|Comments: "We scorn sheltering ourself under the anonymous, and boldly publish the names of our contributors; PAN will give us a sort of Saturday Review of Music and the Drama. MOMUS will keep his eye on the Parliamentary proceedings (he is staying in Wales, at Mirth-er Tydvil, at present, but will run up to town this week), superintend the metrical department, compose all the comic songs, and 'write all de riddles.' TOUCHSTONE, who is transferred from the Woods and Forests to Fleet Street (much to Audrey's delight), will undertake to play clown to our most enormous circle of readers. YORICK (those damaging remarks about him in Hamlet are untrue, he is alive, and, as the country papers say of the gigantic gooseberry, 'to be seen in our office') has recovered his skull from a repentant property-man of the period, and is to be our sub-head-itor. FALSTAFF is one of our real staff, and in consideration of his general incompetency will 'always be retained on the establishment.'" (Introduction, which the reader is requested NOT to skip, vol 1, p.3).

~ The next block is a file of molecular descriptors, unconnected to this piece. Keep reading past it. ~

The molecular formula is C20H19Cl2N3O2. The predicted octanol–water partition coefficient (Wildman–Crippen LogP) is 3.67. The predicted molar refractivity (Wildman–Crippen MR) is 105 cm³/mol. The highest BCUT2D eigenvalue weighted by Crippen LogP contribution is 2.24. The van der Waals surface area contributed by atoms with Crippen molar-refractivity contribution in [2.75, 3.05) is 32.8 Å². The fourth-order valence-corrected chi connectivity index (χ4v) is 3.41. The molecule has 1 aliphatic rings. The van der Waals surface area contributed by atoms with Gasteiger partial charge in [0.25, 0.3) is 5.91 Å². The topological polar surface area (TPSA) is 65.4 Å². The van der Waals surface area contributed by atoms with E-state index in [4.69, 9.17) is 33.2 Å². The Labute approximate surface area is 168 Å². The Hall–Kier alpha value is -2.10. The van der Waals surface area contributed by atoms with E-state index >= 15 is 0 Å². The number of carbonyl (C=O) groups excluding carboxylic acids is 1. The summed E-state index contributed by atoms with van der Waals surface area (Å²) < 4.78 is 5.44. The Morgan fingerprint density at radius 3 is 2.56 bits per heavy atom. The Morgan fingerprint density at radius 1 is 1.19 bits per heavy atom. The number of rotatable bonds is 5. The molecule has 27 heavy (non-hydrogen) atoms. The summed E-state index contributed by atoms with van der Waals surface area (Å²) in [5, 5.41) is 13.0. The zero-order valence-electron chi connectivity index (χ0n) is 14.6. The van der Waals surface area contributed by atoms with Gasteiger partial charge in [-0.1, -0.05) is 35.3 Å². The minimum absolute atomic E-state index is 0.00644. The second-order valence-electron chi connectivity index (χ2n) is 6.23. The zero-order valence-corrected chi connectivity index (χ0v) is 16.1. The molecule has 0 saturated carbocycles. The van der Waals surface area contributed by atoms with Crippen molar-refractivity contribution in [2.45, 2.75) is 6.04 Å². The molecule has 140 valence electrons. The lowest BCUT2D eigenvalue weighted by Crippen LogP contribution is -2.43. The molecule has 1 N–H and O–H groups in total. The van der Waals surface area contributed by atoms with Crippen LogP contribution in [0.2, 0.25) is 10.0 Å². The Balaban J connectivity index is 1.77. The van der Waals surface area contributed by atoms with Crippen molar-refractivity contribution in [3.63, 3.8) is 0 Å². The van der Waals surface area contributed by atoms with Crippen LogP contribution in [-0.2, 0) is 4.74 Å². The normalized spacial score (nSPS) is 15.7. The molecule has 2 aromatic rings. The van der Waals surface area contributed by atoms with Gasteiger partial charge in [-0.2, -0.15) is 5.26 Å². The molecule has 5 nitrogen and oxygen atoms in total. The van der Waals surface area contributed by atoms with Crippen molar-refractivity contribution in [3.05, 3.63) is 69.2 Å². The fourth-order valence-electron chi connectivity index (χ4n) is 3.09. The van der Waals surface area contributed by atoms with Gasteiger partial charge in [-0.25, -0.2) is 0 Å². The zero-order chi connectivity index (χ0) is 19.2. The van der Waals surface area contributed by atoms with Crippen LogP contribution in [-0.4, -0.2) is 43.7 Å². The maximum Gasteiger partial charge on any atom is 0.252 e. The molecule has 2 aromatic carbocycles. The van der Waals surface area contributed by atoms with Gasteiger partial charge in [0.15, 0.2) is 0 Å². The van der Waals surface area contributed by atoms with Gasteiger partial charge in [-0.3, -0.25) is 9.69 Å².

"The paper's heavy emphasis on the war - no other topic received anywhere near its coverage - was clearly a matter of editorial policy....Fun's politics were liberal and supportive of the Prime Minister Lord Palmerston. It's staff was largely composed of gentlemen...also bohemians, closely connected with the theatre as journalists and playwrights....The Fun staff took a warm interest in things American, especially American humour....Though Whistler was pro-South, Fun was not....The specificity of Morgan's cartoons, greater than those of Tenniel's in Punch suggest a readership that followed the war in close detail....Lincoln appeared in twenty five of Morgan's forty five cartoons for Fun in every case discreditably...scowling, black bearded Lincoln represented the forces of darkness" (Kent, Christopher; pp.153-181).